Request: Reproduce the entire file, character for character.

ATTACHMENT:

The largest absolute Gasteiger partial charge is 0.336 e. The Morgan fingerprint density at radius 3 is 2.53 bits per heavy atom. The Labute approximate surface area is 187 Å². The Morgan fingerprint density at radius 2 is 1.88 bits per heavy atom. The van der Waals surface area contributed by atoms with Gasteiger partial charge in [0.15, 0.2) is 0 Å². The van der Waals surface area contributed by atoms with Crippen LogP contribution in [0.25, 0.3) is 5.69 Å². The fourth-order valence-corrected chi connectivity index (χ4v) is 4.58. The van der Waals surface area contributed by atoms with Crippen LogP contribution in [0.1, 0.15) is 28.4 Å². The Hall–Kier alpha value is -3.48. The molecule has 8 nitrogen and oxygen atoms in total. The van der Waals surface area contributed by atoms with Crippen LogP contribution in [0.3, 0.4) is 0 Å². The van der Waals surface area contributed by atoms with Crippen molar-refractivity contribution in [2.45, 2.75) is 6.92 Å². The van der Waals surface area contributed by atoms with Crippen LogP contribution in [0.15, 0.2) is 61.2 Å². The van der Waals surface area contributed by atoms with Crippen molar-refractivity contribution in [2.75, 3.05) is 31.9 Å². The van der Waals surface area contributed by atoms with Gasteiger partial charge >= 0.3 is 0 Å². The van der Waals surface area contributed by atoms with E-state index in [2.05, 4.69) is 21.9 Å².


The largest absolute Gasteiger partial charge is 0.336 e. The Morgan fingerprint density at radius 3 is 2.53 bits per heavy atom. The Labute approximate surface area is 187 Å². The Morgan fingerprint density at radius 2 is 1.88 bits per heavy atom. The van der Waals surface area contributed by atoms with Gasteiger partial charge in [0.15, 0.2) is 0 Å². The van der Waals surface area contributed by atoms with Crippen LogP contribution in [0.25, 0.3) is 5.69 Å². The fourth-order valence-corrected chi connectivity index (χ4v) is 4.58. The van der Waals surface area contributed by atoms with Crippen LogP contribution in [0.1, 0.15) is 28.4 Å². The Hall–Kier alpha value is -3.48. The molecule has 8 nitrogen and oxygen atoms in total. The van der Waals surface area contributed by atoms with Crippen LogP contribution in [0.3, 0.4) is 0 Å². The van der Waals surface area contributed by atoms with Crippen molar-refractivity contribution in [2.45, 2.75) is 6.92 Å². The van der Waals surface area contributed by atoms with Crippen LogP contribution in [0.15, 0.2) is 61.2 Å². The van der Waals surface area contributed by atoms with Crippen molar-refractivity contribution in [2.75, 3.05) is 31.9 Å². The van der Waals surface area contributed by atoms with Gasteiger partial charge >= 0.3 is 0 Å². The van der Waals surface area contributed by atoms with E-state index in [2.05, 4.69) is 21.9 Å².